On the Brink of History, Myanmar Awaits Transition to Democracy

The first civilian president since 1962 is set to take over on March 30, but the key question remains what role Aung San Suu Kyi will play in the new dispensation.

President-elect Htin Kyaw, and vice president-elects Myint Swe and Henry Van Thio. Credit: Wikimedia Commons/Twitter

President-elect Htin Kyaw, and vice president-elects Myint Swe and Henry Van Thio. Credit: Wikimedia Commons/Twitter

Myanmar is rejoicing as a civilian will soon be installed as the next president, even as many regret it will not be Aung San Suu Kyi. Following the landslide victory of the National League for Democracy (NLD) in the general elections last November, Htin Kyaw was elected to the highest post by both houses of parliament last week after securing the maximum number of votes among the three candidates. Chief Minister of the Yangon region Myint Swe came second, thus becoming vice president-1. He was sponsored by the military, which has a 25% seat reservation in parliament, and also received support from elected MPs of the Union Solidarity Development Party (USDP) of outgoing President Thein Sein. This left Henry Van Thio, who was sponsored by the elected members of the upper house, to become vice president-2.

The president-elect and his vice presidents

A trusted aide of Suu Kyi, Htin Kyaw is not one of the more prominent front line NLD leaders. But with veterans like party patron Tin Oo and Win Htein opting out of the race on grounds of old age and ill health, Suu Kyi had to turn to someone younger of whose loyalty she could be certain. Htin Kyaw, her schoolmate, has been a source of constant support to her through her struggle. He holds a double masters in statistics and computer science, and is the son of a well-known poet. Having spent several years in the civil service, he should also be familiar with government administration. In recent years, Htin Kyaw has been looking after the Khin Yi Foundation, named after Suu Kyi’s mother. Suu Kyi has reportedly said he has been chosen for his loyalty, truthfulness and respectable education.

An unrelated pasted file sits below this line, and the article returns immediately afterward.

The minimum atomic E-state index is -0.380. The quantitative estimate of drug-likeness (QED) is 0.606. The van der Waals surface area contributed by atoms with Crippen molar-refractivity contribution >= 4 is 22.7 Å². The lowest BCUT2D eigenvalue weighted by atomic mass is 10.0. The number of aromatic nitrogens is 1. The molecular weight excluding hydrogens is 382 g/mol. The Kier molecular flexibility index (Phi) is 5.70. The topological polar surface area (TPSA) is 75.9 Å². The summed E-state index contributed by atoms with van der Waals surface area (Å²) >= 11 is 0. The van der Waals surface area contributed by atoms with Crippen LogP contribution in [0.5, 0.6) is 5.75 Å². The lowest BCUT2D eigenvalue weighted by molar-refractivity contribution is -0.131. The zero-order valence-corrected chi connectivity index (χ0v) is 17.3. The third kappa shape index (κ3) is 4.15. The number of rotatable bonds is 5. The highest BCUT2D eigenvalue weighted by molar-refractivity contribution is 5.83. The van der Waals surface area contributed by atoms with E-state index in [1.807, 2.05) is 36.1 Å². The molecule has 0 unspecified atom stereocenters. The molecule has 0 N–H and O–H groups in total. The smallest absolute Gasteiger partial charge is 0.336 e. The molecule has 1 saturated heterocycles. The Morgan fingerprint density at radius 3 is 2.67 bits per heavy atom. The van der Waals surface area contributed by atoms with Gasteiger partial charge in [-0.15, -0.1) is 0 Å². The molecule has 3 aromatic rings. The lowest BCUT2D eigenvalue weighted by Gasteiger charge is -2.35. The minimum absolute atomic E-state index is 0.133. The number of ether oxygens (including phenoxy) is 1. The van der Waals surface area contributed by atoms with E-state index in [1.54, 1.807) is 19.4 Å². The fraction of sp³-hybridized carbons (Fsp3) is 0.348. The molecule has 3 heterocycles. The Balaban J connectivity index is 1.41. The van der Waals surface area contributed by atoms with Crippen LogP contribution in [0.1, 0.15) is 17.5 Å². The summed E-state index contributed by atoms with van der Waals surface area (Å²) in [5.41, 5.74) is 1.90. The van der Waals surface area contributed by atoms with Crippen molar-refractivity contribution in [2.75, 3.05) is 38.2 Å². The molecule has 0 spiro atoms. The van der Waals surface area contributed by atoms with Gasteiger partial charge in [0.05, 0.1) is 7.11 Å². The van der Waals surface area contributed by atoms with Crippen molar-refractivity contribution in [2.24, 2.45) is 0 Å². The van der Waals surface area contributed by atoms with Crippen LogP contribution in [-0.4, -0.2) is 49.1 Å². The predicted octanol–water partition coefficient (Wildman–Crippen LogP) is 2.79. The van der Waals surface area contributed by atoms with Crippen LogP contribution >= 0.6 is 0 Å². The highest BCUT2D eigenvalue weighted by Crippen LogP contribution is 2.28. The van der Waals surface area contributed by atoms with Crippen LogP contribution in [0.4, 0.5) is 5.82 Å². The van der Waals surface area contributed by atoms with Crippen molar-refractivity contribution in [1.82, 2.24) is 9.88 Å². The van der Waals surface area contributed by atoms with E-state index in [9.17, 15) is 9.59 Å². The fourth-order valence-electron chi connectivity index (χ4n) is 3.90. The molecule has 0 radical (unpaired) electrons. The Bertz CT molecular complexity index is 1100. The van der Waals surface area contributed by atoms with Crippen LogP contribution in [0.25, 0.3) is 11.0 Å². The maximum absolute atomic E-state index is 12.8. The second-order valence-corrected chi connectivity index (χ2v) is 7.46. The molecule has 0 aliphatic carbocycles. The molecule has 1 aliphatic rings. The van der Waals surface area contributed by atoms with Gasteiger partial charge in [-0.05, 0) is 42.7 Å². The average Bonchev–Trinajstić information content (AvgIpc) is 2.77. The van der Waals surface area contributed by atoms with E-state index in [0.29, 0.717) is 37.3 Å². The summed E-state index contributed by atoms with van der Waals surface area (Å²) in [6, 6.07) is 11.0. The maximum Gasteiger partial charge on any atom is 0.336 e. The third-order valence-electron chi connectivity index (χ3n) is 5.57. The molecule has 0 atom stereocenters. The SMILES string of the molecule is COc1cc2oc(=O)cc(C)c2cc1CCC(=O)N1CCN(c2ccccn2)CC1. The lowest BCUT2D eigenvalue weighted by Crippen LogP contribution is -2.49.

The nomination of former Lt. General Myint Swe by the military caused some disquiet. Known as a protégé of former strongman Than Shwe, Myint Swe headed the military security wing after the purge of former Prime Minister Khin Nyunt and was also in charge of the Yangon military command when the violent crackdown took place in there during the saffron revolution in 2007. The move could be a way of restoring to him the same nomination of vice presidentship that he was tipped for in 2012 but failed to qualify for due to Article 59(f) (under which Suu Kyi was barred) as his son-in-law was an Australian citizen. With his son-in-law subsequently renouncing his Australian citizenship, Myint Swe become eligible.

It is possible that the present armed forces chief, Min Aung Hlaing, may have favoured the nomination of an officer junior to himself – he is from batch 19 of the Defence Academy and Myint Swe is from batch 15 – but had to defer to a higher advisory from the still influential Than Shwe. Will this be a way for the former strongman to keep open direct lines of communication with the new government following Suu Kyi’s meeting with him in December? Only time will tell.

Henry Van Thio is less known and is from the ethnic Chin state bordering Mizoram in India. A Christian with stints in the military and in civil service, he is a more recent entrant into the NLD but his nomination has been welcomed by the ethnics, who account for over a third of Myanmar’s population.

Suu Kyi’s role and the way ahead

In Myanmar, there is a gap of over four months between the announcement of election results and a new government assuming office. This gives the incoming dispensation ample time to plan its picks for the various offices and envision a programme to be announced on assumption. The new parliament itself is convened after two months and after electing the speakers and forming the various legislative committees it ventures into government formation, which requires its endorsement at different stages.